Postings by Cirrus

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Collie > Are Collies yappy.
Cirrus

Amazing Collie- Girl Her Royal- Highness
 
 
Barked: Sun Apr 4, '10 6:23pm PST 
I believe your collie has excess energy that needs to be vented through daily power walks or jogs. Our collie in her younger years, got 2-3 hours of exercise per day, plus herd dog training once a week. This should challenge your dog and perhaps the barking will be less. I really think exercise is the key, plus teaching your dog to stop when asked (you decide when enough is enough barking). You can start by walking 30-60 min in the morning (before work?), and 30-60 min after work, and a mini-walk before bed, plus play time. Sounds like a lot? That's what your dog needs. Have fun!

dog
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» There has since been 0 posts. Last posting by Cirrus, Apr 4 6:23 pm

Collie > Puppy ears tipping and standing?
Cirrus

Amazing Collie- Girl Her Royal- Highness
 
 
Barked: Wed Nov 11, '09 1:04am PST 
Cirrus's ears ears did that, and the breeder put some kind of glue on the tips to train them down, but didn't work. We even tried barretts, and Cirrus flicked them off. She's not a "show dog", but she's our champion!happy dance
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» There has since been 0 posts. Last posting by Cirrus, Nov 11 1:04 am


Collie > What are Rough/Smooth collies like to live with?

Cirrus

Amazing Collie- Girl Her Royal- Highness
 
 
Barked: Wed Jul 22, '09 10:26pm PST 
Keep in mind that dogs have varying degrees of energy despite the breed. Then there are the typical breed qualities. Be sure to evaluate your own energy (low, medium, high, very high), and choose a dog that matches or is lower than your energy. The dog will be much easier to handle.

My experience with Cirrus may not be typical of all collies, but here it is: Easily trained, intelligent, easy-going, happy-go-lucky, calm and submissive, drawn to people and dogs. She is a rough collie with lots of hair and must be brushed regularly to prevent matting. She has a lower prey drive than other collies I've seen herding sheep, and defnitely much less than a border collie or Australian shepherd. I believe collies are considered medium energy dogs, in general, but within that there are always exceptions.

How about getting a copy of Cesar Millan's "A Member of the Family"? There is a huge section on how to choose a dog. It also has important information on puppy development, raising the dog, and how to fulfill his/her instincual needs. Cesar also has a DVD from his Mastering Leadership series called "Your New Dog..." It also tells you what to look for when choosing a dog from a breeder, shelter, or rescue. This DVD can be ordered from cesarmillaninc.com under "products".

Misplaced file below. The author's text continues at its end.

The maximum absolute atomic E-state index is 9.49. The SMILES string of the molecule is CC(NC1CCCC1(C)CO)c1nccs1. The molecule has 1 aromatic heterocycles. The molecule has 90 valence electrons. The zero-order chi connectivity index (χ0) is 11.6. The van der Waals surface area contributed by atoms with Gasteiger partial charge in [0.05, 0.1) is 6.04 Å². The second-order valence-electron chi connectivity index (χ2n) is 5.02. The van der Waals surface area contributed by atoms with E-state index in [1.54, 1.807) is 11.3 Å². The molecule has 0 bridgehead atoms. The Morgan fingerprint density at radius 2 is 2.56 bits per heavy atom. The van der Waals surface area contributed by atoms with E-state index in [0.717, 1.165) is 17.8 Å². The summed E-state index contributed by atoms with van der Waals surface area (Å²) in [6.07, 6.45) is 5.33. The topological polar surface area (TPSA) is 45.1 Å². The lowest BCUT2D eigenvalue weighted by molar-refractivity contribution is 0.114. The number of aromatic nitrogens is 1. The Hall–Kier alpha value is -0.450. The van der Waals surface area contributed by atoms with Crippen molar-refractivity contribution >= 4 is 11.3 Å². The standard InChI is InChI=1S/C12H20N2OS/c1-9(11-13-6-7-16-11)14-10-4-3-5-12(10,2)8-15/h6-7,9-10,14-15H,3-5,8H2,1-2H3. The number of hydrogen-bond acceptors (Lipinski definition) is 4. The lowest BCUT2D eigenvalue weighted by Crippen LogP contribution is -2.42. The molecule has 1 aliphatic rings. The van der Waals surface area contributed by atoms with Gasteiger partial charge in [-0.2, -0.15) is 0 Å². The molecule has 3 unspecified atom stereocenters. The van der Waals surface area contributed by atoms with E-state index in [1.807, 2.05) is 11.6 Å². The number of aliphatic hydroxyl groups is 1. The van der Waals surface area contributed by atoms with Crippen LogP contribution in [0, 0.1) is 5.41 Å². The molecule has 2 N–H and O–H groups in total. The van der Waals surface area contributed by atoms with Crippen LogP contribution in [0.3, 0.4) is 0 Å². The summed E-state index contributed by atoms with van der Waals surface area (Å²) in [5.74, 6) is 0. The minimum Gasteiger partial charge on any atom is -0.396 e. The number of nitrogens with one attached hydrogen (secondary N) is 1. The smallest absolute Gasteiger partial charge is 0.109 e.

snoopy
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» There has since been 2 posts. Last posting by Sunny, Oct 24 8:53 pm


Collie > Does your collie herd?

Cirrus

Amazing Collie- Girl Her Royal- Highness
 
 
Barked: Wed Jun 3, '09 10:13pm PST 
Ooh, two posts in May! Yahoo!

Anyway, nice to hear from you both. Yes, collie are quite intelligent. In fact, sometimes I look at Cirrus, and she seems like the queen of everything! At the herd dog training place (Ewe-topia), the trainers were trying to figure out how to increase her prey drive, like let her grab and tug at a sock filled with sheep wool they had just cut. She had her good moments though, caught on videotape a few times, and then her "who cares, I'll eat sheep poop" attitude (quite embarassing). Still we love her no matter what!snoopy
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» There has since been 0 posts. Last posting by Cirrus, Jun 3 10:13 pm


Collie > Does your collie herd?

Cirrus

Amazing Collie- Girl Her Royal- Highness
 
 
Barked: Sun Apr 19, '09 7:47am PST 
Finally, someone answers! Thanks, Amber!big grin

The only one she nips at the ankles is me! When she is in hyper mode, she also unties my shoelaces while I'm trying to walk. Another fun game to her. She also used to take off my socks nibbling at the toes!

Nope, she's not a great herder, but she will play with a group of dogs, and instead of chasing, she cuts them off while they are running. I don't know if that's called herding, but she is strategizing! She does this with her pack mate GSD Rook when he's running in circles chasing the flashlight in the field!snoopy
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» There has since been 3 posts. Last posting by Cirrus, Jun 3 10:13 pm

Collie > Why does our collie sleep away from us?
Cirrus

Amazing Collie- Girl Her Royal- Highness
 
 
Barked: Thu Mar 12, '09 9:47pm PST 
Cirrus is very easy-going, dog-lover, people-lover, the beauty of beauty, etc. She just doesn't seem to have a need to be physically glued to us like our GSD Rook, like when we are sleeping. She is near us, but not ON us, like Rook likes to be! She is laid back and calm-submissive as Cesar says. I didn't mean to give the impression that something is wrong with her.